Not too long ago, I posted an image of my latest t-shirt acquisition. It was a promo thing for getting a subscription to Fangoria. I proposed a challenge–tell me what anthology movie the t-shirt image referred to along with the name of the segment and the star. The first person to provide all of that information was Ann R. The image refers to Creepshow, specifically “The Lonesome Death Of Jordy Verrill” starring none other than Stephen King. Well spotted.
Her, uh, “prize” was that she got to assign me a movie, and that movie is WitchTrap. I’d never heard of it before which is always fun, so I revved it up last night and took it for a spin. Wowzers. There is So. Much. To talk about. First of all it’s directed by Kevin S. Tenney, the same creative genius behind Witchboard (what a happy little coinkydink). Sadly, there was none Tawny Kitaen’s acting prowess to save WitchTrap from itself.
Second, let’s have a word about promotion. Clearly the folks in marketing wanted to align this movie with Witchboard in such a way that it seemed like some kind of sequel. If it please the court, I submit Exhibit A.
I think those are some right similar lookin’ W’s. Smacks a bit of the ol’ bait n’ switch, yes?
But on to the movie itself. It literally starts off with a bang. A guy staying in the haunted Lauter House autodefenestrates (impressive yeah?) and dies of rapid deceleration trauma. This leads the current owner, Devon Lauter, to contact paranormal researcher Agnes (who at the time is nekkid in the bath reading The Fall Of Atlantis, as one does). He wants her to bring her team to said mansion (nicknamed Slaughter House, ho ho).
The team consists of Agnes, her husband Felix who is a mental medium and looks like a really bad cross between Benedict Cumberbatch and Scott Bakula, Whitney who is a physical medium (Agnes explains the difference with Ye Olde Clubbe Of Elucidation), and the videographer Ginger. Ginger Kowowski. Wow indeed, as time goes on.
This merry band is accompanied by 3 security experts: Murphy, Levi, and former detective Tony. There is a brief seance upon the group’s arrival in which Agnes first communicates with Lauter through Felix who then has a seizure immediately after. Still with me? Good. So it sounds like we’re off to a flying start. Sadly, that’s all way more compelling to read about than it was to watch. This is partially because of the “acting.”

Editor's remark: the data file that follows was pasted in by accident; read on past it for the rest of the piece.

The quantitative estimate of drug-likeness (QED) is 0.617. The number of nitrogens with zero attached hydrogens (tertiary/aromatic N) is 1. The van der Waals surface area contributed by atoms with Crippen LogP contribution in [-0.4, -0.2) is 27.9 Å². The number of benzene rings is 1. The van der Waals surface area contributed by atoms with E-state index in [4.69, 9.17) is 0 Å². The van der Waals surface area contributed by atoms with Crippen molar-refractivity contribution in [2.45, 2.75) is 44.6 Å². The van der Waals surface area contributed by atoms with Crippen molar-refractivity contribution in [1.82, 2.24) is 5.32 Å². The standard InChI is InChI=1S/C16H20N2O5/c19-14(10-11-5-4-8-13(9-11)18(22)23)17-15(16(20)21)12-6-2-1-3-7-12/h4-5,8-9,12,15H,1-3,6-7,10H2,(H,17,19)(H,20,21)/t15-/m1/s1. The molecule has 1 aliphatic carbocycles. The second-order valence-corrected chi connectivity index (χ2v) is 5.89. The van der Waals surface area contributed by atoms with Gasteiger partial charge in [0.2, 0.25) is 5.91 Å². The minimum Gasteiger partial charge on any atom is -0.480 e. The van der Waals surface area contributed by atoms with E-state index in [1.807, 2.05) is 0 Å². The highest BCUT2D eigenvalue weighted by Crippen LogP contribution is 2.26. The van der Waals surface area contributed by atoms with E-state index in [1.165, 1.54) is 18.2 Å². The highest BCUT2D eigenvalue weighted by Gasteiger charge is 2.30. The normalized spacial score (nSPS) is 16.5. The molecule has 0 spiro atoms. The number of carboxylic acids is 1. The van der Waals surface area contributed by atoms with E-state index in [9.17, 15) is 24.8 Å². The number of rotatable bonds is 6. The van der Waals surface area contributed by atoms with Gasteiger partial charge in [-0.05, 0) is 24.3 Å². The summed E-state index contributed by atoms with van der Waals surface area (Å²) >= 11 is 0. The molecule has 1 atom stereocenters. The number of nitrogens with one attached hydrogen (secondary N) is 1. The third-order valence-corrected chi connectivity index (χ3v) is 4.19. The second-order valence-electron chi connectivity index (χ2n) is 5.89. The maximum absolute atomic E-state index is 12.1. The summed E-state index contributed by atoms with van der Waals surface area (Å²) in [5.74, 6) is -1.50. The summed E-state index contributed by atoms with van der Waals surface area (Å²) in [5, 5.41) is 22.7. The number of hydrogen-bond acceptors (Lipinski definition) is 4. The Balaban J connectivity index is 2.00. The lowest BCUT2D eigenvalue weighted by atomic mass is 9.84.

Lines sound like they’re being read, gags are lame and fall flat, and diction is inappropriate. I mean nobody who has just seen a dead body is going to calmly pronounce the word “didn’t” as “did-dint”). In general, ain’t a great deal of stagecraft goin’ on for probably the first 75 minutes.
Admittedly it is kinda fun to watch these folks plod their way through the dialogue. One notable exception is Kathleen Bailey (Whitney). She doesn’t stand out in terms of ability, but in terms of “you might wanna brush those scenery crumbs off your chin, dear.”
As for plot, precious little actually happens for about an hour. It’s revealed that late owner Avery Lauter was, as is so often the case, a warlock and probably murderer. We also meet Elwin, Avery Lautner’s groundskeeper, whose presence doesn’t seem to alarm anyone.
There’s a good deal of discussion, klunky exposition, and wandering around the house until Ginger gets whacked in the shower. I would have put up the ol’ spoiler warning, but you can see this one comin’ a mile away. From there, as expected, the team gets picked off one by one.
Practical effects, such as they are, seem for the most part pretty tired. There’s a serviceable hatchet to the head while at the opposite end of the spectrum is the ghost containment device. Apparently an unseen entity automatically gets turned into mist as it gets sucked into a “spirit vacuum.” The overall impression is that a big chunk of the budget went into the melty, drippy sloppiness of the last act. This is also where Tony (James W. Quinn) and Kathleen step up the acting somewhat.
And yet, WitchTrap has its weird little charms. The jumpscares are bad, but they’re still jumpscares. More than once they follow the “fooled ya” jumpscare immediately with a real or kinda real one. There’s also a decent Scanners-like head explosion. I’ll be watching again if I’m honest. And so, thanks to Ann R for putting this on my radar!
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